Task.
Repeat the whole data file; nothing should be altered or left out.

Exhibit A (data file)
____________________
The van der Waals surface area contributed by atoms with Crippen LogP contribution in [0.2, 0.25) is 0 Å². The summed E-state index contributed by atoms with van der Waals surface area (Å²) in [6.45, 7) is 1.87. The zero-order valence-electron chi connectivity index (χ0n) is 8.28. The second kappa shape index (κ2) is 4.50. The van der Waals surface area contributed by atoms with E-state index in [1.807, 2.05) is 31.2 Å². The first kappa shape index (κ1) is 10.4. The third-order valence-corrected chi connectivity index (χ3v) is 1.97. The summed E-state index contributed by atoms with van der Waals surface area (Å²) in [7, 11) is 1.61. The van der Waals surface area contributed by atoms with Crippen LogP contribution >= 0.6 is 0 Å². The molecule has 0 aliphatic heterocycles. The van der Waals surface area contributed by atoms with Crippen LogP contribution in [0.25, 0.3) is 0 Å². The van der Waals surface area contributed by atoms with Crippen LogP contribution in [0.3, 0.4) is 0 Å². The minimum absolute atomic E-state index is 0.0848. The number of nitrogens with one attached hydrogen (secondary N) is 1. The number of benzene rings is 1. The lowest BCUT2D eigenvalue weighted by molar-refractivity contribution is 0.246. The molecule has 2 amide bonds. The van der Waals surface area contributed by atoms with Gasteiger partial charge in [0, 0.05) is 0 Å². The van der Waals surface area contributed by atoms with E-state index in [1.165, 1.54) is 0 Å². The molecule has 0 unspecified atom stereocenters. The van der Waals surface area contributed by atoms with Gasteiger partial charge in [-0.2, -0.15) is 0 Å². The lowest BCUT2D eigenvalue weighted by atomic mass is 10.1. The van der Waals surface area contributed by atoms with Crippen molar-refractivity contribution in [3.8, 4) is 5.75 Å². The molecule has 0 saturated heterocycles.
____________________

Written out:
The van der Waals surface area contributed by atoms with Crippen LogP contribution in [0.2, 0.25) is 0 Å². The summed E-state index contributed by atoms with van der Waals surface area (Å²) in [6.45, 7) is 1.87. The zero-order valence-electron chi connectivity index (χ0n) is 8.28. The second kappa shape index (κ2) is 4.50. The van der Waals surface area contributed by atoms with E-state index in [1.807, 2.05) is 31.2 Å². The first kappa shape index (κ1) is 10.4. The third-order valence-corrected chi connectivity index (χ3v) is 1.97. The summed E-state index contributed by atoms with van der Waals surface area (Å²) in [7, 11) is 1.61. The van der Waals surface area contributed by atoms with Crippen LogP contribution >= 0.6 is 0 Å². The molecule has 0 aliphatic heterocycles. The van der Waals surface area contributed by atoms with Crippen LogP contribution in [0.25, 0.3) is 0 Å². The van der Waals surface area contributed by atoms with Crippen LogP contribution in [0.3, 0.4) is 0 Å². The minimum absolute atomic E-state index is 0.0848. The number of nitrogens with one attached hydrogen (secondary N) is 1. The number of benzene rings is 1. The lowest BCUT2D eigenvalue weighted by molar-refractivity contribution is 0.246. The molecule has 2 amide bonds. The van der Waals surface area contributed by atoms with Gasteiger partial charge in [0, 0.05) is 0 Å². The van der Waals surface area contributed by atoms with E-state index in [1.165, 1.54) is 0 Å². The molecule has 0 unspecified atom stereocenters. The van der Waals surface area contributed by atoms with Gasteiger partial charge in [-0.2, -0.15) is 0 Å². The lowest BCUT2D eigenvalue weighted by atomic mass is 10.1. The van der Waals surface area contributed by atoms with Crippen molar-refractivity contribution in [3.8, 4) is 5.75 Å². The molecule has 0 saturated heterocycles.